A product of the industrial age, patent law provides a legally enforceable commercial right for an original invention, be it a mechanism or device, substance, method or process. Is the law keeping pace with scientific innovation?
What counts as an original invention? What does it mean to be an inventor? If a data-crunching, machine-learning artificial intelligence system generates something that its human programmer never conceived, can that invention be patented?
These are just some of the thorny questions patent law is currently grappling with, only a few short years after the dust had seemingly settled on a decades-long debate that ultimately found that genetic material, being a product of nature, was not patentable after all.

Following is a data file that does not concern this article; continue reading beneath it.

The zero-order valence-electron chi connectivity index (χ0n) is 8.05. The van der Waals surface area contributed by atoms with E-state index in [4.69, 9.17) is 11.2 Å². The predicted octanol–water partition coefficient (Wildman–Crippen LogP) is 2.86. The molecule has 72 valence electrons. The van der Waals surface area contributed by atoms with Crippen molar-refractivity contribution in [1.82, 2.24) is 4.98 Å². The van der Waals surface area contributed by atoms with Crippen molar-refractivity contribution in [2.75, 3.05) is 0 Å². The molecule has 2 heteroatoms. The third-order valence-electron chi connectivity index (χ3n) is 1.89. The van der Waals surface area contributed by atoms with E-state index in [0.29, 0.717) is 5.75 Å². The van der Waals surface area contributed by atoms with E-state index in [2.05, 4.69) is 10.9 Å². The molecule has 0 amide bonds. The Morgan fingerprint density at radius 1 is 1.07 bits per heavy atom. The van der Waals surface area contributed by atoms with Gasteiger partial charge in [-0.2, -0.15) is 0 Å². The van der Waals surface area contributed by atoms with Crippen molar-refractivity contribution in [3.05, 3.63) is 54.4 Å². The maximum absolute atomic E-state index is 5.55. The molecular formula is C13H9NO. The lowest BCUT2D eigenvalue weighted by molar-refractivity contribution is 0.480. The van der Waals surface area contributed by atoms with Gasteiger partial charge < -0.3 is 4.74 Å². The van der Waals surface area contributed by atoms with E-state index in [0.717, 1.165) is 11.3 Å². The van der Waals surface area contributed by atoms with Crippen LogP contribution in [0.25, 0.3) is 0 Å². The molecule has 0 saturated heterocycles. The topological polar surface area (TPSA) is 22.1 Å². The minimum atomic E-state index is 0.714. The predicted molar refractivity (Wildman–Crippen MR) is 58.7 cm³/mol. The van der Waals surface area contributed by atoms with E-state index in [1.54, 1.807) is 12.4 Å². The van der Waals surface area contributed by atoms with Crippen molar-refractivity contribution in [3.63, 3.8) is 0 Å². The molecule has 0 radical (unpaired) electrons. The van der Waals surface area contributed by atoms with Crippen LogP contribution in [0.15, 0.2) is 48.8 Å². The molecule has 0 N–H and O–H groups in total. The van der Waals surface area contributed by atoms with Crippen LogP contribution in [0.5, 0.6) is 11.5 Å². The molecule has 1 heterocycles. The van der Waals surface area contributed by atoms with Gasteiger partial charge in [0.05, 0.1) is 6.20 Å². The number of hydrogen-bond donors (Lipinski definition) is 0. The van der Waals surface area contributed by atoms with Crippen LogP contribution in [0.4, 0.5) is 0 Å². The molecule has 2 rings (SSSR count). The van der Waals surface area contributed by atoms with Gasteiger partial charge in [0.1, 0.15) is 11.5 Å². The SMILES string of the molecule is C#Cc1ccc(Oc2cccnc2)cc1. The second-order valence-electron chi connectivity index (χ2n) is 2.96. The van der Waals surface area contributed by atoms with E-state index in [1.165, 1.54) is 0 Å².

Meanwhile, bitter patent wars rage over who invented revolutionary editing technologies, and a legal stoush looms over who owns the rights to manufacture COVID-19 vaccines that were developed, remarkably, in less than a year.
Patent disputes around emerging and disruptive technologies, from sewing machines to heart stents, have a long, abrasive history. But never before has patent law seen something quite like the challenge posed by artificial intelligence (AI) systems, which mimic human brain networks often with surprising or insightful results.
“The law really struggles in understanding how to deal with these highly abstract concepts that are outside of normal human experience,” says Justin Blows, an optical physicist turned patent attorney who specialises in commercialising computer technologies.